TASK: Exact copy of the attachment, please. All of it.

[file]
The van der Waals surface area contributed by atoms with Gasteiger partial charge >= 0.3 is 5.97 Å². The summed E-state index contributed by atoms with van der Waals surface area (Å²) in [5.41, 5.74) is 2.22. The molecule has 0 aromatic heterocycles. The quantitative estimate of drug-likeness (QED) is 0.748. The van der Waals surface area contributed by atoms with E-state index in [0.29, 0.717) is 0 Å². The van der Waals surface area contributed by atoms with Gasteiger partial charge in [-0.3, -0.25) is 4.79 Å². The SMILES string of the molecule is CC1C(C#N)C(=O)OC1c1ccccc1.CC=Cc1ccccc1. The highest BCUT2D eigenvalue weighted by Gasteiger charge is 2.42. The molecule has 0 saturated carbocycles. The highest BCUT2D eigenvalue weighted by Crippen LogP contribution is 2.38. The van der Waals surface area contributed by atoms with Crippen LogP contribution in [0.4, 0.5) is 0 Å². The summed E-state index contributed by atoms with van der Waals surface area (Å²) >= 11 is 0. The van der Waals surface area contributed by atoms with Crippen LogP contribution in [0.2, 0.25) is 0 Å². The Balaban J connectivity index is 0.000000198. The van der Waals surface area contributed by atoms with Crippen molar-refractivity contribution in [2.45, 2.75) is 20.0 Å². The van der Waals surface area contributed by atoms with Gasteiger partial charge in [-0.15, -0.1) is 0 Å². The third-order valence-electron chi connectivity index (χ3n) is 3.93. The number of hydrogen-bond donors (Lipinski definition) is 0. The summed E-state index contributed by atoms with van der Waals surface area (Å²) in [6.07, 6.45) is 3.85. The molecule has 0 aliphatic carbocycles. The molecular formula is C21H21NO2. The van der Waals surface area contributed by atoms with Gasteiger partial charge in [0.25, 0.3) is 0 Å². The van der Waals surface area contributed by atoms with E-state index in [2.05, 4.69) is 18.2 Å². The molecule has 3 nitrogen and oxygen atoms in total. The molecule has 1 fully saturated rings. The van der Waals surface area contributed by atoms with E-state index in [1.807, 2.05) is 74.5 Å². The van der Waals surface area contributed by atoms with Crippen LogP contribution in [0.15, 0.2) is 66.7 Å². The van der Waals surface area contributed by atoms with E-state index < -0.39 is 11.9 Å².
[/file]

The van der Waals surface area contributed by atoms with Gasteiger partial charge >= 0.3 is 5.97 Å². The summed E-state index contributed by atoms with van der Waals surface area (Å²) in [5.41, 5.74) is 2.22. The molecule has 0 aromatic heterocycles. The quantitative estimate of drug-likeness (QED) is 0.748. The van der Waals surface area contributed by atoms with E-state index in [0.29, 0.717) is 0 Å². The van der Waals surface area contributed by atoms with Gasteiger partial charge in [-0.3, -0.25) is 4.79 Å². The SMILES string of the molecule is CC1C(C#N)C(=O)OC1c1ccccc1.CC=Cc1ccccc1. The highest BCUT2D eigenvalue weighted by Gasteiger charge is 2.42. The molecule has 0 saturated carbocycles. The highest BCUT2D eigenvalue weighted by Crippen LogP contribution is 2.38. The van der Waals surface area contributed by atoms with Crippen LogP contribution in [0.4, 0.5) is 0 Å². The summed E-state index contributed by atoms with van der Waals surface area (Å²) >= 11 is 0. The van der Waals surface area contributed by atoms with Crippen LogP contribution in [0.2, 0.25) is 0 Å². The Balaban J connectivity index is 0.000000198. The van der Waals surface area contributed by atoms with Crippen molar-refractivity contribution in [2.45, 2.75) is 20.0 Å². The van der Waals surface area contributed by atoms with Gasteiger partial charge in [-0.15, -0.1) is 0 Å². The third-order valence-electron chi connectivity index (χ3n) is 3.93. The number of hydrogen-bond donors (Lipinski definition) is 0. The summed E-state index contributed by atoms with van der Waals surface area (Å²) in [6.07, 6.45) is 3.85. The molecule has 0 aliphatic carbocycles. The molecular formula is C21H21NO2. The van der Waals surface area contributed by atoms with Gasteiger partial charge in [0.25, 0.3) is 0 Å². The van der Waals surface area contributed by atoms with E-state index in [2.05, 4.69) is 18.2 Å². The molecule has 3 nitrogen and oxygen atoms in total. The molecule has 1 fully saturated rings. The van der Waals surface area contributed by atoms with E-state index in [1.807, 2.05) is 74.5 Å². The van der Waals surface area contributed by atoms with Crippen LogP contribution in [0.15, 0.2) is 66.7 Å². The van der Waals surface area contributed by atoms with E-state index < -0.39 is 11.9 Å².